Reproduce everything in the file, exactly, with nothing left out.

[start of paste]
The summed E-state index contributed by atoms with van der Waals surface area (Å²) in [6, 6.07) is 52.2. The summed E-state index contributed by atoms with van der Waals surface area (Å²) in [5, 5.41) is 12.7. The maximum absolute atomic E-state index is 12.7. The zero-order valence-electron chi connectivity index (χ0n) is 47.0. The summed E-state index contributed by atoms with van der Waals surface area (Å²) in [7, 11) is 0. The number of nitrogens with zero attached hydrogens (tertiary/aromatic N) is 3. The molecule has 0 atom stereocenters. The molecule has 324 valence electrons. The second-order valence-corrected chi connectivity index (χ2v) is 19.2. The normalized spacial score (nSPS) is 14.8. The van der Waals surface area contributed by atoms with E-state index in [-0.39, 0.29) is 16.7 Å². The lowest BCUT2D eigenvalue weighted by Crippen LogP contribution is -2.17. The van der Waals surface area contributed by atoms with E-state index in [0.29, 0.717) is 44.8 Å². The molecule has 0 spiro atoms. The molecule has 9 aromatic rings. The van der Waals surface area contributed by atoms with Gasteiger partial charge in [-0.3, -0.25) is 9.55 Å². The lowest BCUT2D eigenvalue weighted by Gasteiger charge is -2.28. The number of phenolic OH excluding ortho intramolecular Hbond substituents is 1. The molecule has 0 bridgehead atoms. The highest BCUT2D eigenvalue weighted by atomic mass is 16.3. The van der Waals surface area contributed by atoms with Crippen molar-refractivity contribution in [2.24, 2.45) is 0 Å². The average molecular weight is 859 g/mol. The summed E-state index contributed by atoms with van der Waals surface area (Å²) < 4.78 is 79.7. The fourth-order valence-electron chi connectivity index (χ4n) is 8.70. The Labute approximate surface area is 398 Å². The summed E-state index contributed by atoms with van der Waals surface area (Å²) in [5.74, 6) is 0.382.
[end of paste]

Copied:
The summed E-state index contributed by atoms with van der Waals surface area (Å²) in [6, 6.07) is 52.2. The summed E-state index contributed by atoms with van der Waals surface area (Å²) in [5, 5.41) is 12.7. The maximum absolute atomic E-state index is 12.7. The zero-order valence-electron chi connectivity index (χ0n) is 47.0. The summed E-state index contributed by atoms with van der Waals surface area (Å²) in [7, 11) is 0. The number of nitrogens with zero attached hydrogens (tertiary/aromatic N) is 3. The molecule has 0 atom stereocenters. The molecule has 324 valence electrons. The second-order valence-corrected chi connectivity index (χ2v) is 19.2. The normalized spacial score (nSPS) is 14.8. The van der Waals surface area contributed by atoms with E-state index in [-0.39, 0.29) is 16.7 Å². The lowest BCUT2D eigenvalue weighted by Crippen LogP contribution is -2.17. The van der Waals surface area contributed by atoms with E-state index in [0.29, 0.717) is 44.8 Å². The molecule has 0 spiro atoms. The molecule has 9 aromatic rings. The van der Waals surface area contributed by atoms with Gasteiger partial charge in [-0.3, -0.25) is 9.55 Å². The lowest BCUT2D eigenvalue weighted by Gasteiger charge is -2.28. The number of phenolic OH excluding ortho intramolecular Hbond substituents is 1. The molecule has 0 bridgehead atoms. The highest BCUT2D eigenvalue weighted by atomic mass is 16.3. The van der Waals surface area contributed by atoms with Crippen molar-refractivity contribution in [2.24, 2.45) is 0 Å². The average molecular weight is 859 g/mol. The summed E-state index contributed by atoms with van der Waals surface area (Å²) < 4.78 is 79.7. The fourth-order valence-electron chi connectivity index (χ4n) is 8.70. The Labute approximate surface area is 398 Å². The summed E-state index contributed by atoms with van der Waals surface area (Å²) in [5.74, 6) is 0.382.